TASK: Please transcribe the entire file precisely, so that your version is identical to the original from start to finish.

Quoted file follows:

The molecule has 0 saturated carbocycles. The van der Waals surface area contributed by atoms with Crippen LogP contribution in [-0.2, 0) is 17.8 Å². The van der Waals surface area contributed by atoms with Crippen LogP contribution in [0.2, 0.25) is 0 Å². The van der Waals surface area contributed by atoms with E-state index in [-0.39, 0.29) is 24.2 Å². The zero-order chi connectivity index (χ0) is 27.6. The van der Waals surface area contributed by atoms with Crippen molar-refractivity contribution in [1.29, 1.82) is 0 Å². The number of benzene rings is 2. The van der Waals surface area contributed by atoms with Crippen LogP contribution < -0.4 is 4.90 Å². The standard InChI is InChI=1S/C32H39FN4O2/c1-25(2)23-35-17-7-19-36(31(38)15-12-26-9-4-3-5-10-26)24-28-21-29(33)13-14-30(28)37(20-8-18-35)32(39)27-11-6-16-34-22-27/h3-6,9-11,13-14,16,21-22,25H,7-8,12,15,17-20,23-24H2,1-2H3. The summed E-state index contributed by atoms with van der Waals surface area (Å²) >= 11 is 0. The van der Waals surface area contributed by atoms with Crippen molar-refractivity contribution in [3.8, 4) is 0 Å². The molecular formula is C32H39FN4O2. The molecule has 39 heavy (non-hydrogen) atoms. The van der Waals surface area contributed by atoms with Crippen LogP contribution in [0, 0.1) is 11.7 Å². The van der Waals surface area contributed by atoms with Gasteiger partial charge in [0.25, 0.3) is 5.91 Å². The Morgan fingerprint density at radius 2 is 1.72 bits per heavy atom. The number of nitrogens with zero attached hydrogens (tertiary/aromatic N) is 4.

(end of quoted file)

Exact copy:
The molecule has 0 saturated carbocycles. The van der Waals surface area contributed by atoms with Crippen LogP contribution in [-0.2, 0) is 17.8 Å². The van der Waals surface area contributed by atoms with Crippen LogP contribution in [0.2, 0.25) is 0 Å². The van der Waals surface area contributed by atoms with E-state index in [-0.39, 0.29) is 24.2 Å². The zero-order chi connectivity index (χ0) is 27.6. The van der Waals surface area contributed by atoms with Crippen molar-refractivity contribution in [1.29, 1.82) is 0 Å². The number of benzene rings is 2. The van der Waals surface area contributed by atoms with Crippen LogP contribution < -0.4 is 4.90 Å². The standard InChI is InChI=1S/C32H39FN4O2/c1-25(2)23-35-17-7-19-36(31(38)15-12-26-9-4-3-5-10-26)24-28-21-29(33)13-14-30(28)37(20-8-18-35)32(39)27-11-6-16-34-22-27/h3-6,9-11,13-14,16,21-22,25H,7-8,12,15,17-20,23-24H2,1-2H3. The summed E-state index contributed by atoms with van der Waals surface area (Å²) >= 11 is 0. The van der Waals surface area contributed by atoms with Crippen molar-refractivity contribution in [3.8, 4) is 0 Å². The molecular formula is C32H39FN4O2. The molecule has 39 heavy (non-hydrogen) atoms. The van der Waals surface area contributed by atoms with Crippen LogP contribution in [0, 0.1) is 11.7 Å². The van der Waals surface area contributed by atoms with Gasteiger partial charge in [0.25, 0.3) is 5.91 Å². The Morgan fingerprint density at radius 2 is 1.72 bits per heavy atom. The number of nitrogens with zero attached hydrogens (tertiary/aromatic N) is 4.